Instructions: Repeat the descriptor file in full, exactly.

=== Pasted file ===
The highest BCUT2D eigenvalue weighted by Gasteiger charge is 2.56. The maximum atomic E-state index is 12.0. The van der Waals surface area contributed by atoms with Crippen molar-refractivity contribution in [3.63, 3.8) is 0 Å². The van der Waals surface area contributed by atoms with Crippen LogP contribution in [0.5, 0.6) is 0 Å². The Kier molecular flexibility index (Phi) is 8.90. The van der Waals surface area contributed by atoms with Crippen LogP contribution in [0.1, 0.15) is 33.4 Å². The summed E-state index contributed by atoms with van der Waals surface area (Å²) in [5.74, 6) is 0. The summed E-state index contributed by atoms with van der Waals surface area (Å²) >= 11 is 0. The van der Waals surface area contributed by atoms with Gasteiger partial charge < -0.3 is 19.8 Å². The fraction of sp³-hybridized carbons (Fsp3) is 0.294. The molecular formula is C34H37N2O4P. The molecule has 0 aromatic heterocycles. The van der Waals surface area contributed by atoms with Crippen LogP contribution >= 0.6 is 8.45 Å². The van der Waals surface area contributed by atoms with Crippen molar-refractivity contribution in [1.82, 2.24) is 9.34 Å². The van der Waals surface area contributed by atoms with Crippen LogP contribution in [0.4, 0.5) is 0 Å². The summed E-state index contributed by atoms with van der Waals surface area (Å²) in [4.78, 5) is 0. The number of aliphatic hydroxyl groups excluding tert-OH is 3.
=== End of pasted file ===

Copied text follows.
The highest BCUT2D eigenvalue weighted by Gasteiger charge is 2.56. The maximum atomic E-state index is 12.0. The van der Waals surface area contributed by atoms with Crippen molar-refractivity contribution in [3.63, 3.8) is 0 Å². The van der Waals surface area contributed by atoms with Crippen LogP contribution in [0.5, 0.6) is 0 Å². The Kier molecular flexibility index (Phi) is 8.90. The van der Waals surface area contributed by atoms with Crippen LogP contribution in [0.1, 0.15) is 33.4 Å². The summed E-state index contributed by atoms with van der Waals surface area (Å²) in [5.74, 6) is 0. The summed E-state index contributed by atoms with van der Waals surface area (Å²) >= 11 is 0. The van der Waals surface area contributed by atoms with Gasteiger partial charge < -0.3 is 19.8 Å². The fraction of sp³-hybridized carbons (Fsp3) is 0.294. The molecular formula is C34H37N2O4P. The molecule has 0 aromatic heterocycles. The van der Waals surface area contributed by atoms with Crippen LogP contribution >= 0.6 is 8.45 Å². The van der Waals surface area contributed by atoms with Crippen molar-refractivity contribution in [1.82, 2.24) is 9.34 Å². The van der Waals surface area contributed by atoms with Crippen LogP contribution in [0.4, 0.5) is 0 Å². The summed E-state index contributed by atoms with van der Waals surface area (Å²) in [4.78, 5) is 0. The number of aliphatic hydroxyl groups excluding tert-OH is 3.